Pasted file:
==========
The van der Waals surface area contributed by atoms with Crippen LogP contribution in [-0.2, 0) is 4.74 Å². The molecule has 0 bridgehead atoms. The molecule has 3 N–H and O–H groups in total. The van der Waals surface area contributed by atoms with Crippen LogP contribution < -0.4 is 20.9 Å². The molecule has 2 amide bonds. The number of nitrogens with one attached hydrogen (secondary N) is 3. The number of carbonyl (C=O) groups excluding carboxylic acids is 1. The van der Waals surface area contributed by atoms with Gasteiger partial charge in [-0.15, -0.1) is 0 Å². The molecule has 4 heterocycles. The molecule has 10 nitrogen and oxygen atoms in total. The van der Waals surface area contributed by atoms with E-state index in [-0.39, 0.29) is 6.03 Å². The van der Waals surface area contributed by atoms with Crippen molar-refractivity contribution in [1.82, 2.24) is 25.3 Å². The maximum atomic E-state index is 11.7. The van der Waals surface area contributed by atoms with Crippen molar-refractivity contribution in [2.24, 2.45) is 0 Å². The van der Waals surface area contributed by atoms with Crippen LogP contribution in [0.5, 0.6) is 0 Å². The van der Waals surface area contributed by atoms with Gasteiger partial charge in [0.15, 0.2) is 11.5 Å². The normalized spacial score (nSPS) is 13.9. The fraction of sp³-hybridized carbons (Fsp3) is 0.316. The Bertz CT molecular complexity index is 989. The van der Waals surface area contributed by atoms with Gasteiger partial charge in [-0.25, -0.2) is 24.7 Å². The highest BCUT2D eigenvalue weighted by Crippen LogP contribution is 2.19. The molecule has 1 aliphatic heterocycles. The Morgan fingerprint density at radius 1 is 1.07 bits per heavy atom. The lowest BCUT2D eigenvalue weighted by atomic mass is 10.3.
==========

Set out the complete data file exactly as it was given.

The van der Waals surface area contributed by atoms with Crippen LogP contribution in [-0.2, 0) is 4.74 Å². The molecule has 0 bridgehead atoms. The molecule has 3 N–H and O–H groups in total. The van der Waals surface area contributed by atoms with Crippen LogP contribution < -0.4 is 20.9 Å². The molecule has 2 amide bonds. The number of nitrogens with one attached hydrogen (secondary N) is 3. The number of carbonyl (C=O) groups excluding carboxylic acids is 1. The van der Waals surface area contributed by atoms with Gasteiger partial charge in [-0.15, -0.1) is 0 Å². The molecule has 4 heterocycles. The molecule has 10 nitrogen and oxygen atoms in total. The van der Waals surface area contributed by atoms with E-state index in [-0.39, 0.29) is 6.03 Å². The van der Waals surface area contributed by atoms with Crippen molar-refractivity contribution in [1.82, 2.24) is 25.3 Å². The maximum atomic E-state index is 11.7. The van der Waals surface area contributed by atoms with Crippen molar-refractivity contribution in [2.24, 2.45) is 0 Å². The van der Waals surface area contributed by atoms with Crippen LogP contribution in [0.5, 0.6) is 0 Å². The van der Waals surface area contributed by atoms with Gasteiger partial charge in [0.15, 0.2) is 11.5 Å². The normalized spacial score (nSPS) is 13.9. The fraction of sp³-hybridized carbons (Fsp3) is 0.316. The Bertz CT molecular complexity index is 989. The van der Waals surface area contributed by atoms with Gasteiger partial charge in [-0.25, -0.2) is 24.7 Å². The highest BCUT2D eigenvalue weighted by Crippen LogP contribution is 2.19. The molecule has 1 aliphatic heterocycles. The Morgan fingerprint density at radius 1 is 1.07 bits per heavy atom. The lowest BCUT2D eigenvalue weighted by atomic mass is 10.3.